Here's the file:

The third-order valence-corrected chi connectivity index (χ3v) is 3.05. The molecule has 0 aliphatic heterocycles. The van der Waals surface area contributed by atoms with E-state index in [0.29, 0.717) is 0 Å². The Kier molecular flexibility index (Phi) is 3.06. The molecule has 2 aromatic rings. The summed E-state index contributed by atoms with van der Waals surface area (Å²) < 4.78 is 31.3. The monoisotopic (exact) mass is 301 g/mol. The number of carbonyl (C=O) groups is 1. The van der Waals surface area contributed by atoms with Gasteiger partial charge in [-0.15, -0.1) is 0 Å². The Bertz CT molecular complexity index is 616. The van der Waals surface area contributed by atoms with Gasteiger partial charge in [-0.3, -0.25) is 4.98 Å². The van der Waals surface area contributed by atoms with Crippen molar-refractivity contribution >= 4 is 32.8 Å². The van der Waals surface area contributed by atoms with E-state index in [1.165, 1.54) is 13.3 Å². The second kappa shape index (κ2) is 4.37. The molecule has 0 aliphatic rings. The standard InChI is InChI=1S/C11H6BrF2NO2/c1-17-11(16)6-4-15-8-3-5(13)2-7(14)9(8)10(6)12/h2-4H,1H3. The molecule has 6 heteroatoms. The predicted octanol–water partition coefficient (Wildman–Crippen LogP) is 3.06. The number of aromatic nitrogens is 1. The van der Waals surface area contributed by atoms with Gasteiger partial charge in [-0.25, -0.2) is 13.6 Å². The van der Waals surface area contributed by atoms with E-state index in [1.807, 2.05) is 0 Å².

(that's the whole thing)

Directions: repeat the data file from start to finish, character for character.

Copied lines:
The third-order valence-corrected chi connectivity index (χ3v) is 3.05. The molecule has 0 aliphatic heterocycles. The van der Waals surface area contributed by atoms with E-state index in [0.29, 0.717) is 0 Å². The Kier molecular flexibility index (Phi) is 3.06. The molecule has 2 aromatic rings. The summed E-state index contributed by atoms with van der Waals surface area (Å²) < 4.78 is 31.3. The monoisotopic (exact) mass is 301 g/mol. The number of carbonyl (C=O) groups is 1. The van der Waals surface area contributed by atoms with Gasteiger partial charge in [-0.15, -0.1) is 0 Å². The Bertz CT molecular complexity index is 616. The van der Waals surface area contributed by atoms with Gasteiger partial charge in [-0.3, -0.25) is 4.98 Å². The van der Waals surface area contributed by atoms with Crippen molar-refractivity contribution >= 4 is 32.8 Å². The van der Waals surface area contributed by atoms with E-state index in [1.165, 1.54) is 13.3 Å². The second kappa shape index (κ2) is 4.37. The molecule has 0 aliphatic rings. The standard InChI is InChI=1S/C11H6BrF2NO2/c1-17-11(16)6-4-15-8-3-5(13)2-7(14)9(8)10(6)12/h2-4H,1H3. The molecule has 6 heteroatoms. The predicted octanol–water partition coefficient (Wildman–Crippen LogP) is 3.06. The number of aromatic nitrogens is 1. The van der Waals surface area contributed by atoms with Gasteiger partial charge in [-0.25, -0.2) is 13.6 Å². The van der Waals surface area contributed by atoms with E-state index in [1.807, 2.05) is 0 Å².